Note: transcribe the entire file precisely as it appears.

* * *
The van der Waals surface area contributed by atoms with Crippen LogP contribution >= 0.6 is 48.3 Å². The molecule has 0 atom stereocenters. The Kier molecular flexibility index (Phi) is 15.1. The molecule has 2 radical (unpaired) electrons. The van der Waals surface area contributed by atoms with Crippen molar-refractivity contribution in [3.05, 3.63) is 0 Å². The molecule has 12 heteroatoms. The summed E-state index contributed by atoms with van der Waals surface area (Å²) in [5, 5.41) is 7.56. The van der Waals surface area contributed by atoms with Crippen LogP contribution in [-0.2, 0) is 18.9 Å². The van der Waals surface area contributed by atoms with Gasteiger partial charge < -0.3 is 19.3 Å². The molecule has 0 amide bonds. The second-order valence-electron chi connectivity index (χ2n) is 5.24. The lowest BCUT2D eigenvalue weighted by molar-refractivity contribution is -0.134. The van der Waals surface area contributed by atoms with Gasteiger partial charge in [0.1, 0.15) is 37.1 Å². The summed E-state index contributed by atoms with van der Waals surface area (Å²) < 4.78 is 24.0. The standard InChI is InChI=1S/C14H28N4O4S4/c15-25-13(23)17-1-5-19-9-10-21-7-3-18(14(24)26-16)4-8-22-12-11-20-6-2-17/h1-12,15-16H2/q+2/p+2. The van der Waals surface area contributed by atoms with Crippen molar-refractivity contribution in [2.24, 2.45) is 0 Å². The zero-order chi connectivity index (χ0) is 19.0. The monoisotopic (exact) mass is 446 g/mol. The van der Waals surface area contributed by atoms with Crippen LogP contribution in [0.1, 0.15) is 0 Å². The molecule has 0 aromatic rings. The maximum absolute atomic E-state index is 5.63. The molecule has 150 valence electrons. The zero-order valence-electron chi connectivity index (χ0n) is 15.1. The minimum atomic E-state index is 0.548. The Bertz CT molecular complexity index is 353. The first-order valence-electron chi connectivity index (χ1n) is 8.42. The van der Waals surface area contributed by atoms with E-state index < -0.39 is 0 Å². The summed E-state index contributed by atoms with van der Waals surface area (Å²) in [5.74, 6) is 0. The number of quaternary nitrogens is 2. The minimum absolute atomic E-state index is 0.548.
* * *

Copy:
The van der Waals surface area contributed by atoms with Crippen LogP contribution >= 0.6 is 48.3 Å². The molecule has 0 atom stereocenters. The Kier molecular flexibility index (Phi) is 15.1. The molecule has 2 radical (unpaired) electrons. The van der Waals surface area contributed by atoms with Crippen molar-refractivity contribution in [3.05, 3.63) is 0 Å². The molecule has 12 heteroatoms. The summed E-state index contributed by atoms with van der Waals surface area (Å²) in [5, 5.41) is 7.56. The van der Waals surface area contributed by atoms with Crippen LogP contribution in [-0.2, 0) is 18.9 Å². The van der Waals surface area contributed by atoms with Gasteiger partial charge < -0.3 is 19.3 Å². The molecule has 0 amide bonds. The second-order valence-electron chi connectivity index (χ2n) is 5.24. The lowest BCUT2D eigenvalue weighted by molar-refractivity contribution is -0.134. The van der Waals surface area contributed by atoms with Gasteiger partial charge in [0.1, 0.15) is 37.1 Å². The summed E-state index contributed by atoms with van der Waals surface area (Å²) < 4.78 is 24.0. The standard InChI is InChI=1S/C14H28N4O4S4/c15-25-13(23)17-1-5-19-9-10-21-7-3-18(14(24)26-16)4-8-22-12-11-20-6-2-17/h1-12,15-16H2/q+2/p+2. The van der Waals surface area contributed by atoms with Crippen molar-refractivity contribution in [2.24, 2.45) is 0 Å². The zero-order chi connectivity index (χ0) is 19.0. The monoisotopic (exact) mass is 446 g/mol. The van der Waals surface area contributed by atoms with Crippen LogP contribution in [0.1, 0.15) is 0 Å². The molecule has 0 aromatic rings. The maximum absolute atomic E-state index is 5.63. The molecule has 150 valence electrons. The zero-order valence-electron chi connectivity index (χ0n) is 15.1. The minimum atomic E-state index is 0.548. The Bertz CT molecular complexity index is 353. The first-order valence-electron chi connectivity index (χ1n) is 8.42. The van der Waals surface area contributed by atoms with E-state index < -0.39 is 0 Å². The summed E-state index contributed by atoms with van der Waals surface area (Å²) in [5.74, 6) is 0. The number of quaternary nitrogens is 2. The minimum absolute atomic E-state index is 0.548.